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Written by MICHAEL LoCICERO   
Wednesday, 09 April 2014 14:36

More people than ever are calling Ozaukee County’s shared-ride taxi service, many of them depending on it for rides to and from work

As the flash from his camera fired away,  Ozaukee Press photographer Sam Arendt could tell Liz Wedereit was nervous, so he told her to think of something that makes her smile.

“I love my job,” she said.

Out came a genuine smile that lit up a dreary spring morning at the Ozaukee County Transit Center in Port Washington.

Wedereit is a seven-year taxi driver for the county’s shared-ride taxi service.

“I enjoy both the people that work here and the customers we pick up,” Wedereit said. “It gets to be one big family.”

Wedereit usually works the weekday shift from 6 a.m. to 3 p.m., driving clients who need a ride to work or doctor appointments, usually in one of the minivans or small buses in the county fleet.

“We have a lot of clients who are regular riders,” she said. “Some

book weeks and months in advance, while others have standing orders that go on forever until they tell us something has changed.”

The county’s taxi service is booming, in part because Hometown Taxi Service in Port Washington went out of business recently.

Wedereit said one day last month the shared-ride taxi provided more than 500 rides.

“It’s gotten pretty hectic lately, but there’s nothing I’d rather be doing,” Wedereit, who became a full-time employee in October, said. “I’ve driven people as young as 6 and as old as 90.”

Her route changes daily, but she sees a lot of the same clients and has built “wonderful” relationships with them.

“I look forward to driving a lot of them because they have interesting stories to tell and they share things about what’s happening in their lives,” Wedereit said. “When they share so much, they become more than just someone who rides the taxi. They start to become more of a friend.”

Every morning, Wedereit comes in around 5 a.m. She already has her routes for the day loaded into the computer system. A GPS helps direct her, but she is familiar with the majority of streets and highways in the county.

“I’m very familiar with the county, so there really aren’t any strange places I have to go,” she said. “So many of the clients are the same all the time, so you just know where they live and where they’re going.”

Wedereit, who lives in Saukville and previously was a teacher in the Northern Ozaukee School District, said the busiest times of the day are between 6 and 8 a.m. when riders need to get to work and at the end of the day when they need to be picked up.

The taxi service runs from 6 a.m. to 9 p.m. Mondays through Fridays, 8:30 a.m. to 6 p.m. Saturdays and 8 a.m. to 6 p.m. Sundays.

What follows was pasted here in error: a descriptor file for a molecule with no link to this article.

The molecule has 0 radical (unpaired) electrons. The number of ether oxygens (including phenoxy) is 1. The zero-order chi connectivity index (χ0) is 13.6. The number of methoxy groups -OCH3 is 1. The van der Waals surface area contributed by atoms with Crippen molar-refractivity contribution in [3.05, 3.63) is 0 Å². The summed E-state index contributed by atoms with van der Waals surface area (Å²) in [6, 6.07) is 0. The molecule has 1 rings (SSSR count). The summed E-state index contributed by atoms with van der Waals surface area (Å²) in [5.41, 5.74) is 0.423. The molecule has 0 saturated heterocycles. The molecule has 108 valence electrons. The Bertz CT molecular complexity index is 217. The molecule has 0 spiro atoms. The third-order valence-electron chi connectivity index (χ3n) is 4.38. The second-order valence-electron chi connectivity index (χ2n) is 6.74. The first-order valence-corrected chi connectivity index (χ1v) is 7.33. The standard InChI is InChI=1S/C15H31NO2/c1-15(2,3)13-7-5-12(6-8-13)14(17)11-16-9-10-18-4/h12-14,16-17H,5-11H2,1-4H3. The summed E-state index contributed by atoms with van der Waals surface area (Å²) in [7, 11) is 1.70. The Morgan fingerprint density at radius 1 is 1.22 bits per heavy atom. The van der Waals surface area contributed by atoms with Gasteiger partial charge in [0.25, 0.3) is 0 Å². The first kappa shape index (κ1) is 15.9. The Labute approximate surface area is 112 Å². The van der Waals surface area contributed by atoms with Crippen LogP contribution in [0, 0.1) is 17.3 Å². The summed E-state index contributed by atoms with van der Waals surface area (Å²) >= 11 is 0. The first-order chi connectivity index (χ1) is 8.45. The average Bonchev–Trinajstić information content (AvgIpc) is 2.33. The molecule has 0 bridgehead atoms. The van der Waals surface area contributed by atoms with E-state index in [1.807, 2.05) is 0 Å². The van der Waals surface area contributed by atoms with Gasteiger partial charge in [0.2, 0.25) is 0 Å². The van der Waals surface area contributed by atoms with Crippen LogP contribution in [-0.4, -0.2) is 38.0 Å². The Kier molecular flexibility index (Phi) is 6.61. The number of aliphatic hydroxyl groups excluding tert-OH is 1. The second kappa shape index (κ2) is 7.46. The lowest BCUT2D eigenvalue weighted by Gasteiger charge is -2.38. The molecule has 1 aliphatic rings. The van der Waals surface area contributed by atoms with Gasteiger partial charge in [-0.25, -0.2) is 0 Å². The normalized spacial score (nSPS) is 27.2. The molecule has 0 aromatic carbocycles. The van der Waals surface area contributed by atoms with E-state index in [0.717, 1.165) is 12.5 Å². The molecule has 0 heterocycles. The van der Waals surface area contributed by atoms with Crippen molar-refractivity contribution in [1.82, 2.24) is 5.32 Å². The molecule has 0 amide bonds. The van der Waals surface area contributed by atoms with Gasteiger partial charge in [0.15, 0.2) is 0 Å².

Fees for a ride depend on how many “zones” riders travel through. For example, an adult pays $3 to travel one way from Port Washington to Saukville or $4 to go from Belgium to Grafton.

“The ridership really has skyrocketed, and it was a bit of a crunch for a while until we could get some new drivers hired,” Wedereit said. “There are still some days when we’re really hauling to get the clients where they need to go on time.

“It really depends on what day it is and how many riders we have.”

The shared-ride taxi service recommends calling 24 hours in advance of a planned trip and the service can’t always accommodate same-day pickups with its fleet of 23 cars, buses and minivans.

She said if one driver is running behind and needs another driver to pick up a client on their route, someone is always willing to fill in.

“All of the drivers are really incredible and work together to help one another out when the day is hectic,” Wedereit said.

Before she was promoted to full time, Wedereit worked weekends and summer hours.

She said the clientele is different on the weekends than during the week.

“There are obviously a lot of people who go to church on Sundays, and people like to get their shopping done on Saturdays,” Wedereit said.

The most rewarding part of the job, Wedereit said, is being able to do what she loves and help people get where they need to be.

“I’ve always loved driving, and this job gives me a purpose,” she said. “People have told me they think all the drivers are very nice and that we have a good group of drivers.

“I have people tell me all the time how grateful they are for the service we provide, because if it weren’t for us, they wouldn’t be able to get anywhere.”

For more information, or to schedule a ride, call 284-8294 or visit www.ozaukeetransit.com.


Image information: COMMON GROUND MEMBER Don Niederfrank (left) and County Board Chairman Lee Schlenvogt were among the 57 people who attended a celebration Sunday at the Ozaukee County Transit Center in Port Washington marking the extension of shared-ride taxi hours on Sundays. Niederfrank, who is also a member of First Congregational Church in Port Washington, was among those who worked with the county to extend the hours to serve riders who rely on the taxi to get to and from church and work on Sundays.                              Photo by Sam Arendt


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